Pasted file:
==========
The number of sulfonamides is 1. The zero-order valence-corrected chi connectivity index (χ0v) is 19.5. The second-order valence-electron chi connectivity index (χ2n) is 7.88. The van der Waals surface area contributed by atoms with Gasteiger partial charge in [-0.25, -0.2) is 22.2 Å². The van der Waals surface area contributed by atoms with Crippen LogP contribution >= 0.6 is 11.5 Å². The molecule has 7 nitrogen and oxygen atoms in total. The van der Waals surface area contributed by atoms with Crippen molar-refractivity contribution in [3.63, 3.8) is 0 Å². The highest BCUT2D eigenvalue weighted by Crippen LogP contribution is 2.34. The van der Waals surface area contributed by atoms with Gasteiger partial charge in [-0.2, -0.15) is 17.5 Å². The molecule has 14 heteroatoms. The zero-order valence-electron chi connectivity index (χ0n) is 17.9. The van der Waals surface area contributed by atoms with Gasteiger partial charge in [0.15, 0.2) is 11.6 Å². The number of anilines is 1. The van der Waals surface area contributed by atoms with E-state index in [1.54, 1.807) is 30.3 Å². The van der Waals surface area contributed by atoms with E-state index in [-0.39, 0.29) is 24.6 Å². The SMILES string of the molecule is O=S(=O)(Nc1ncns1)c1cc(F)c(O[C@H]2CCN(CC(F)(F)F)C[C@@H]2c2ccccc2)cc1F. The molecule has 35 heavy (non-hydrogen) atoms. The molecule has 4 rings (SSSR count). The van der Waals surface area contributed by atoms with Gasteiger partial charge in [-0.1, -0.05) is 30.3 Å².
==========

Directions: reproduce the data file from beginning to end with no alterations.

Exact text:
The number of sulfonamides is 1. The zero-order valence-corrected chi connectivity index (χ0v) is 19.5. The second-order valence-electron chi connectivity index (χ2n) is 7.88. The van der Waals surface area contributed by atoms with Gasteiger partial charge in [-0.25, -0.2) is 22.2 Å². The van der Waals surface area contributed by atoms with Crippen LogP contribution >= 0.6 is 11.5 Å². The molecule has 7 nitrogen and oxygen atoms in total. The van der Waals surface area contributed by atoms with Crippen molar-refractivity contribution in [3.63, 3.8) is 0 Å². The highest BCUT2D eigenvalue weighted by Crippen LogP contribution is 2.34. The van der Waals surface area contributed by atoms with Gasteiger partial charge in [-0.2, -0.15) is 17.5 Å². The molecule has 14 heteroatoms. The zero-order valence-electron chi connectivity index (χ0n) is 17.9. The van der Waals surface area contributed by atoms with Gasteiger partial charge in [0.15, 0.2) is 11.6 Å². The number of anilines is 1. The van der Waals surface area contributed by atoms with E-state index in [1.54, 1.807) is 30.3 Å². The van der Waals surface area contributed by atoms with E-state index in [-0.39, 0.29) is 24.6 Å². The SMILES string of the molecule is O=S(=O)(Nc1ncns1)c1cc(F)c(O[C@H]2CCN(CC(F)(F)F)C[C@@H]2c2ccccc2)cc1F. The molecule has 35 heavy (non-hydrogen) atoms. The molecule has 4 rings (SSSR count). The van der Waals surface area contributed by atoms with Gasteiger partial charge in [-0.1, -0.05) is 30.3 Å².